For 54 years, the Spofford Juvenile Detention Center had a looming and ominous presence in the Hunts Point section as notoriously poor conditions for detained youth led to its eventual closure in 2011. It’s perhaps fitting that one of the center’s former detainees, Mayor Eric Adams, who transformed his life to ascend to political prominence, was on hand to signal the site’s ultimate transformation into an 743-unit affordable housing project with commercial benefits for the area.
“Today is a new day for Hunts Point and so many young people who were traumatized at Spofford,” said Adams, who was held there for a night at the age of 15. “I went from being a detainee here to becoming the mayor who is working to transform it. And now, we are taking a major step forward in that transformation and bringing this community the affordable homes, good-paying jobs, and public space they deserve.”
Spofford left a black mark on its juvenile detainees, and according to data obtained by the Bronx Times, an average of 289 young people at a time were housed there. Additionally, the population at Spofford was comprised of overpoliced and overcriminalized Black and brown youth.
Roughly 95% of Spofford’s juvenile detainees were Black or Latino, and 54% of detainees came from the same 15 low-income neighborhoods — a list including Soundview and Morris Heights.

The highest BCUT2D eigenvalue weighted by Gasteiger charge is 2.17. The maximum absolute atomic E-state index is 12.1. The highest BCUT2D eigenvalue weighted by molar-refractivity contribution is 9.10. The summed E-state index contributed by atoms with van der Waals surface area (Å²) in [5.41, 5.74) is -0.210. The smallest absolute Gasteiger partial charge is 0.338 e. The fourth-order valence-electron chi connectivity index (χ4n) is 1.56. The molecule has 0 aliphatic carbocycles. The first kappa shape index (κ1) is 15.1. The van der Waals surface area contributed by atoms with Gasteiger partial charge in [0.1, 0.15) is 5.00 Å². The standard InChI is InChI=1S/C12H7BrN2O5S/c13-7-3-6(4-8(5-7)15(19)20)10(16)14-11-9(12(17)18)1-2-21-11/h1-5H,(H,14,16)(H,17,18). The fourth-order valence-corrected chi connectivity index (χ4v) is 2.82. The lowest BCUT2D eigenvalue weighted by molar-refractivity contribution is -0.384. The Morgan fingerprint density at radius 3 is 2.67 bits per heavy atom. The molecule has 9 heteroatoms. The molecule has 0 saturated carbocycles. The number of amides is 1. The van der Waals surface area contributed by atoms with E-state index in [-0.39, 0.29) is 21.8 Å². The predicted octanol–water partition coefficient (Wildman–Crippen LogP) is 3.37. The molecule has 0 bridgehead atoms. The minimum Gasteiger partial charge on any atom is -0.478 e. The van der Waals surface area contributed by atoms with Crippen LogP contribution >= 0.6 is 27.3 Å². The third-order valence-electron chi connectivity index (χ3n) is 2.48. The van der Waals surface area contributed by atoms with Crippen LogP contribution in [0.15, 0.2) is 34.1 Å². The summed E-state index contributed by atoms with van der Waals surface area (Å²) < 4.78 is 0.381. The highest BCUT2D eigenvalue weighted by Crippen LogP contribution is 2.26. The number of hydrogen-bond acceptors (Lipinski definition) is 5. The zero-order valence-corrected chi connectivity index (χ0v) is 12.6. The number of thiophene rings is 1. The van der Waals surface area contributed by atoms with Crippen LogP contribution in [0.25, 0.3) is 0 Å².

In its place is a grand vision of affordable housing called The Peninsula, a five-acre redevelopment project that plans to bring 740 affordable homes, a one-acre public plaza and a supermarket to Hunts Point.
On Wednesday, Adams and project partners officially christened the Tiffany Street parcel’s first step to transformation, a residential building that includes 183 affordable homes, a cultural arts center and studio space for local artists.
In all, The Peninsula is a $121 million effort that the city hopes will be a bastion of affordability, with the first slate of homes for residents earning between 30 and 80% of the area median income (AMI) — 18 homes are specifically reserved for New Yorkers who previously experienced homelessness.
The former Spofford site cost the city $358 of public money a day, adding up to $131,000 a year per detainee.
As city officials touted amenities of The Peninsula that includes an early childhood education center, community room, a children’s playroom, a fitness room, and bike storage space, it’s easy to forget that Spofford was a structure that was decorated in lead-based paint and often crawling with rats, according to a 1997 Daily News article.
Hunts Point natives had rallied in the 1990s to have the center shut closed, and groups like the nonprofit Correctional Association of New York helped form a coalition of New York City residents and former Spofford detainees to create the document “Broken Promises, Broken System: 10 Reasons New York City Should Close the Spofford Youth Jail” in 2004.
In 2011, the New York City Council voted to demolish the structure and began opening bids for affordable housing ideas on the land it occupies. For Hunts Points residents, the transformation of Tiffany Street — once marred by the external and internal disarray of Spofford into a space for those in need of housing and commercial vitality — is welcomed.
“I lived here in the height of this horrible structure. The pain it caused. People avoided this street because you knew the horrors happening in that damn building,” said Jimmy Walker, 55, a longtime Hunts Points resident, who said he had childhood friends “lost” to Spofford. “I’m glad it’s going to be a home for people now, instead of a children’s prison.
Reach Robbie Sequeira at firstname.lastname@example.org or (718) 260-4599. For more coverage, follow us on Twitter, Facebook and Instagram @bronxtimes